21 November 2011
Pressure on meagre food stocks in Chad is growing as a hunger crisis once again looms over large parts of West Africa.
The landlocked country of 11 million people experienced little rainfall during its May to September rainy season.
As well as southern areas, new reports suggest northern districts are experiencing a food squeeze.
Levourne Passiri, Tearfund Country Representative for Chad, says people in Oum-Hadjer are expecting poor harvests after inadequate rains.
Added to their woes, locusts and grain-eating birds have been attacking crops; ‘That has increased the despair of the local population,’ he said.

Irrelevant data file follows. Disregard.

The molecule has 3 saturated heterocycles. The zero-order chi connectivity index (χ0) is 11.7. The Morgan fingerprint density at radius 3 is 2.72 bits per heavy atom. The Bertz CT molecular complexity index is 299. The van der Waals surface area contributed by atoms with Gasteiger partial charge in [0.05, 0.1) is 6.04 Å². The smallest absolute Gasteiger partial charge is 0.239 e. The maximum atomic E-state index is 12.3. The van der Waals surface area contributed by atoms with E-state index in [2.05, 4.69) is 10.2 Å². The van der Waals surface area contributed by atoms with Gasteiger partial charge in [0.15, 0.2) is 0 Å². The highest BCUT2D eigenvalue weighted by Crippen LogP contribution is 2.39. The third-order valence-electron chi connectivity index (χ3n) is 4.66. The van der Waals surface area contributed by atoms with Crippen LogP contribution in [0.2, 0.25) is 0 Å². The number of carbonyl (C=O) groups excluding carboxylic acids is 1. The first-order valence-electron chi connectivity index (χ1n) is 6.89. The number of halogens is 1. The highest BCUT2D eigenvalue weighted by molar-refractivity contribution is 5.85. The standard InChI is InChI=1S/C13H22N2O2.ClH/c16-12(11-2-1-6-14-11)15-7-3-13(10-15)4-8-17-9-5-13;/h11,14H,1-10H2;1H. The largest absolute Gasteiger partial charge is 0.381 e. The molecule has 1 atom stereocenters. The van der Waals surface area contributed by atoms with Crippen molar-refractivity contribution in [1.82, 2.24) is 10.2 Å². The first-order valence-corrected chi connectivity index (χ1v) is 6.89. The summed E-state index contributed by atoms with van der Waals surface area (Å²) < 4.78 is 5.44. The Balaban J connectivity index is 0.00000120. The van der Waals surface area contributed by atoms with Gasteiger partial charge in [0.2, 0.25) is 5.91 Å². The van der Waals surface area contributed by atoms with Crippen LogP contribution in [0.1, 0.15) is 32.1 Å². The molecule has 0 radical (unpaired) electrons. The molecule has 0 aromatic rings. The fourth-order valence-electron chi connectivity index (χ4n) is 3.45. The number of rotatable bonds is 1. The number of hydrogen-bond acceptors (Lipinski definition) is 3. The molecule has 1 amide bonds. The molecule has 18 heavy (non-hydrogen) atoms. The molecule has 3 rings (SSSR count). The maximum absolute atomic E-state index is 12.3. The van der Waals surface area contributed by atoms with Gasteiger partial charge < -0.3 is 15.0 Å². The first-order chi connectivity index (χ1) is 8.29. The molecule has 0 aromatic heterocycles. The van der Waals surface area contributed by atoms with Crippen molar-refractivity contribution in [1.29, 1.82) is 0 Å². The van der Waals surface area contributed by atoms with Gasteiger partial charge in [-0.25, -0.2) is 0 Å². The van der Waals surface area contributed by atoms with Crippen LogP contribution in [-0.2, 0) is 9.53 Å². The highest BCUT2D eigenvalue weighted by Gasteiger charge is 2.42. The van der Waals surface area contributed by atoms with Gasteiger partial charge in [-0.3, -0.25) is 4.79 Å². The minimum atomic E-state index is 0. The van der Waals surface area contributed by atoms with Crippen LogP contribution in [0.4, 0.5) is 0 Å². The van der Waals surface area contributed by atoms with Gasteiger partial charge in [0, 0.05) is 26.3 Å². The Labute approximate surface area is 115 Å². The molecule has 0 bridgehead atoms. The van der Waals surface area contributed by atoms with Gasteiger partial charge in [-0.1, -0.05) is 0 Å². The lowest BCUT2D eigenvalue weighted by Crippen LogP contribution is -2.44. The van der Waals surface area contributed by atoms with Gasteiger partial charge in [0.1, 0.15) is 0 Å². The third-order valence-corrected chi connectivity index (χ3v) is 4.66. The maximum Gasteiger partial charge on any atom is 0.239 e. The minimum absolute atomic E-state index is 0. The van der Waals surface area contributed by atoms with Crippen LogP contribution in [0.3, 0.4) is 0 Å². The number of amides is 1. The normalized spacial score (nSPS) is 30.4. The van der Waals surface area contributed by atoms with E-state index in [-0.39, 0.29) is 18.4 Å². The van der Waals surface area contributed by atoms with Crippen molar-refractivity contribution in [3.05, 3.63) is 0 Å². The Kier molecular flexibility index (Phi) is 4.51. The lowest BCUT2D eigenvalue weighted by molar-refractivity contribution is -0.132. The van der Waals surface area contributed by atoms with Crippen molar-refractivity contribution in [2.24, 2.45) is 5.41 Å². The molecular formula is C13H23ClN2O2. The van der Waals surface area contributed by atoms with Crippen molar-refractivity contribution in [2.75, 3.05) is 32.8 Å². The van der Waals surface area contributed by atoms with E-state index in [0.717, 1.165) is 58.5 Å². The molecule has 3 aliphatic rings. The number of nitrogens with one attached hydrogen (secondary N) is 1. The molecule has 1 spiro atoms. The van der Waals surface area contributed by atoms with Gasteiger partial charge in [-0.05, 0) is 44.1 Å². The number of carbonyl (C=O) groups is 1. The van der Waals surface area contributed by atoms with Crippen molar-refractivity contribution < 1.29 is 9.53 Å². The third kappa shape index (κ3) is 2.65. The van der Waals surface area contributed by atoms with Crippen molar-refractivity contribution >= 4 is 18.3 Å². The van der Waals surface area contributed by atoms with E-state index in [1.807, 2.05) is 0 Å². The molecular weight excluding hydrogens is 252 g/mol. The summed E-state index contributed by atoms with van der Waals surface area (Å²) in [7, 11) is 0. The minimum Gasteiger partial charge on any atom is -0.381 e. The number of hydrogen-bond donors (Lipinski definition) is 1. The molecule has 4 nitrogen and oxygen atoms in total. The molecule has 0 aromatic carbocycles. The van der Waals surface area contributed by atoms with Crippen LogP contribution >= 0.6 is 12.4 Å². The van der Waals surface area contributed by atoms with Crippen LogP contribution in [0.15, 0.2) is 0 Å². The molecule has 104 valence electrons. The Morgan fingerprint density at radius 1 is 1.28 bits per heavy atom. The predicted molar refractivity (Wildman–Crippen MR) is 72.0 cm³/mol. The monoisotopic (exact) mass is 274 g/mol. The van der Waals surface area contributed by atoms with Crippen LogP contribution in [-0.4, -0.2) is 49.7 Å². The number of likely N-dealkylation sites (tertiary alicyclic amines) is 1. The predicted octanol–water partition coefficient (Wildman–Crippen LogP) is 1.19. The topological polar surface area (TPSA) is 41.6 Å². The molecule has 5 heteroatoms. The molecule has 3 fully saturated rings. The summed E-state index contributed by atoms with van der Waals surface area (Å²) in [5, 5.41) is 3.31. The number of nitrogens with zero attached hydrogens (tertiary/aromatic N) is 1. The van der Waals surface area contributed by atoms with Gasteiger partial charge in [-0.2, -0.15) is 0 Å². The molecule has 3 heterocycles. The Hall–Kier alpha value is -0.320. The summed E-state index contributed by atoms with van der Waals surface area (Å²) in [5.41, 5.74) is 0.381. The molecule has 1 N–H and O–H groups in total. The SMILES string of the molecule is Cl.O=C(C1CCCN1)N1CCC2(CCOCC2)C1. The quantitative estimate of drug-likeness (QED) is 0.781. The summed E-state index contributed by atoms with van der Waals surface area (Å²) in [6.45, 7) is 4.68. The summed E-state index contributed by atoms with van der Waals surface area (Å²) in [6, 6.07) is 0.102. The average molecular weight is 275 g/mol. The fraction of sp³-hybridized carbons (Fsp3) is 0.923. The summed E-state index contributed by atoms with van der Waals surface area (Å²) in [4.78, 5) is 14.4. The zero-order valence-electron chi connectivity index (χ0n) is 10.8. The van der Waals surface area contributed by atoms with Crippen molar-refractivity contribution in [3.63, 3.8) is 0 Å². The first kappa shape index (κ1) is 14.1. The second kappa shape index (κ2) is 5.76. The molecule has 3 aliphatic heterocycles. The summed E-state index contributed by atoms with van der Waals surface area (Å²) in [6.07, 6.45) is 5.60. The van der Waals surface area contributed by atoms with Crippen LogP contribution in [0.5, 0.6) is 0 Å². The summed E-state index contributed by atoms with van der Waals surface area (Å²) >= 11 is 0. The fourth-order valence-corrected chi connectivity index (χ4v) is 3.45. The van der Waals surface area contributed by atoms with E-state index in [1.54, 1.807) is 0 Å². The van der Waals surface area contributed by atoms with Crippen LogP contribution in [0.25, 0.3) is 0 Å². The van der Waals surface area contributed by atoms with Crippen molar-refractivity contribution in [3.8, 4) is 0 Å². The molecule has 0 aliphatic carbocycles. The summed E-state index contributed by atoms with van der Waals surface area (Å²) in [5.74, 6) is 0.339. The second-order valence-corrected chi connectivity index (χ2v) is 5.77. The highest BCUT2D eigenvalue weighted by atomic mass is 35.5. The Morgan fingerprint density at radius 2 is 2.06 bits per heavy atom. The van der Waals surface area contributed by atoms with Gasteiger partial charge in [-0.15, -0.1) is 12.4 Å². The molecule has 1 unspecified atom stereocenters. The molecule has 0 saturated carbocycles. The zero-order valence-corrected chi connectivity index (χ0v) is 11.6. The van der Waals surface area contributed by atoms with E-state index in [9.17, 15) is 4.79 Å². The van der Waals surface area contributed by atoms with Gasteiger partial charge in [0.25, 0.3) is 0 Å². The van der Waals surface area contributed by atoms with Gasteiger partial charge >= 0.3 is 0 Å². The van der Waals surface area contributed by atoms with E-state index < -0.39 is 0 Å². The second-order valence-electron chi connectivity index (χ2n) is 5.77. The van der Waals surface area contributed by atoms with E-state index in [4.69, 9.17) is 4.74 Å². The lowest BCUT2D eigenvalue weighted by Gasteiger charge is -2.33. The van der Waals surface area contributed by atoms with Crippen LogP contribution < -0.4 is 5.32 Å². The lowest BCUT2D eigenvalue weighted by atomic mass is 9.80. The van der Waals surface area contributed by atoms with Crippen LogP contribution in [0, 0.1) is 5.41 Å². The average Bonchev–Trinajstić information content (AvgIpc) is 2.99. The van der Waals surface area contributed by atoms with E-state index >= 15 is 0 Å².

Tearfund partner PEDC is providing growers with new seeds so they can start planting.
People in Chad, most of whom live on US$1 a day according to the United Nations Development Programme, are also having to contend with higher staple food prices. Since last autumn, rice is up 24 per cent and sorghum has risen by 30 per cent.
Chad suffered a food crisis in 2009-10 when it experienced a below-average cereal harvest, but also a second consecutive year of poor rains in pastoral areas.
As well as Chad, the West African states of Mali, Burkina Faso and Niger are facing growing food problems.